Although Australia's VNR belatedly signalled to the world the seriousness of the government's approach to the implementation of the 2030 Agenda, it nonetheless says very little around national plans for SDG 3 achievement. The VNR broadly outlines the government plans to leverage the nation's health goal commitments for increased access to a quality and effective health care system (namely universal health coverage).8 This includes an impetus on chronic disease prevention and mental health supports, as well as improving the health care of regional, rural and remote Australians, Aboriginal and Torres Strait Islander peoples, and lesbian, gay, bisexual, transgender, intersex and queer (LGBTIQ+) community members (Supporting Information , table 2). The VNR goes on to note that “innovation and technology may assist” in achieving SDG 3, especially in terms of addressing the health needs of people in rural and remote areas by greater integration of digital technology.8 However, a cogent SDG program for this integration is not presented in the VNR.

The VNR also states that governments in Australia “recognise the importance of healthy ecosystems and socio‐economic factors to human health, with an interlinked, holistic approach that focuses on the underlying determinants of health, consistent with linkages between SDG 3 and many of the other SDGs”.8 However, there is no comment as to how other SDGs that include the social determinants of health will be linked and tracked against Australia's SDG 3 priorities. Again, as inequities associated with the social determinants disproportionately affect Australia's Indigenous peoples and other marginalised populations (eg, persons with disabilities, migrants and refugees, single men and women of all ages), a multidimensional and comprehensive approach to SDG 3 measurement and monitoring by the Australian Government will be imperative.10 However, it is regrettable that this was not made explicit in the VNR content.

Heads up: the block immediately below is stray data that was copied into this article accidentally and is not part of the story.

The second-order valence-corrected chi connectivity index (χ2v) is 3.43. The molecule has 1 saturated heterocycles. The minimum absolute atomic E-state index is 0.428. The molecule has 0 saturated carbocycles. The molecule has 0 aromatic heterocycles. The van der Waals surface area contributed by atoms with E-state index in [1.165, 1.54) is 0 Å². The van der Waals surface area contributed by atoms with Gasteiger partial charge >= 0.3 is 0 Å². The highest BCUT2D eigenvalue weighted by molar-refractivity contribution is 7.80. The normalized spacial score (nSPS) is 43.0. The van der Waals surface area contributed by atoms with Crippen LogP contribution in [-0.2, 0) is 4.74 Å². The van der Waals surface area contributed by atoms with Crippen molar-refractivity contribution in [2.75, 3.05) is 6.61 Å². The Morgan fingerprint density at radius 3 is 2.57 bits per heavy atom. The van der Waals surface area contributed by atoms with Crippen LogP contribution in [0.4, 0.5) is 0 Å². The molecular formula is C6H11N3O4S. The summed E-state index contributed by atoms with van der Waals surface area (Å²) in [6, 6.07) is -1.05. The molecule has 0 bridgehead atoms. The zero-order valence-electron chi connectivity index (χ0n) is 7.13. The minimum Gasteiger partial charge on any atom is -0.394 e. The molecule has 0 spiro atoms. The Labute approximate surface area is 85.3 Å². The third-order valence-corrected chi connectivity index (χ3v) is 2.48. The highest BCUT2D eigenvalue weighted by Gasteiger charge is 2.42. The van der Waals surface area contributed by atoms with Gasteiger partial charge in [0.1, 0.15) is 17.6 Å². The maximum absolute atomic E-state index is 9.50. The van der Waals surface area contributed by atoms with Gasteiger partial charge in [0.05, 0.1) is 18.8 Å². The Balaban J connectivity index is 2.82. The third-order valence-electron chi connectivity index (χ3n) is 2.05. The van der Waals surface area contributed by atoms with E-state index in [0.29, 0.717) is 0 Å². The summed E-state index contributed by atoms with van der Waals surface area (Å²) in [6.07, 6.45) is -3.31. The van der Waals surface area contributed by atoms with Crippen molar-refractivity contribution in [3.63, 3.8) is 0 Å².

Certainly, what is most telling about the VNR's brief narrative on Australia's SDG health priorities is what it does not say. The VNR implicitly refers to Australia's commitments under SDG 3 Target 4 (reducing non‐communicable diseases) and SDG 3 Target 8 (achieving universal health coverage), yet it fails to acknowledge how SDG 3 Target 1 (maternal mortality), SDG 3 Target 2 (newborn and child mortality), SDG 3 Target 3 (epidemics and communicable diseases) and SDG 3 Target 7 (access to sexual and reproductive health care services) will be addressed in the Australian context.8 The population health priorities of SDG 3 Targets 1, 2, 3 and 7 disproportionately affect some of Australia's most disenfranchised populations, and their overt achievement should be outlined by the Australian Government. The need to leverage all SDG 3 targets (and the broader SDG framework) is especially important to meaningfully value and address, as a priority, the wellbeing of Australia's Aboriginal and Torres Strait Islander peoples.11,12,13,14

Recommendations for the 2030 Agenda health goal implementation in Australia

Australia's first VNR on the 2030 Agenda is not a national report card on SDG implementation. Rather, it is an expression of intent of the federal government's SDG commitment. The Australian Government's ability to substantively report on SDG implementation (including SDG health‐related implementation) is hindered by the country lacking a comprehensive SDG action plan. We recommend the SDG targets and indicators for health should be grounded in a roadmap for action and contextualised to the Australian setting. They need to identify and speak to Australia's unique health landscape and cross‐cutting inequities, and structural and data challenges. An Australian SDG roadmap for health, located in a broader national SDG implementation plan, will also need input, monitoring and review by a formal national advisory body that represents the breadth of Australia's public health sector, private industry, and civil society and community stakeholders. The Australasian College for Emergency Medicine's integration of community representatives to ensure balanced policy decisions is a potential SDG participatory governance model (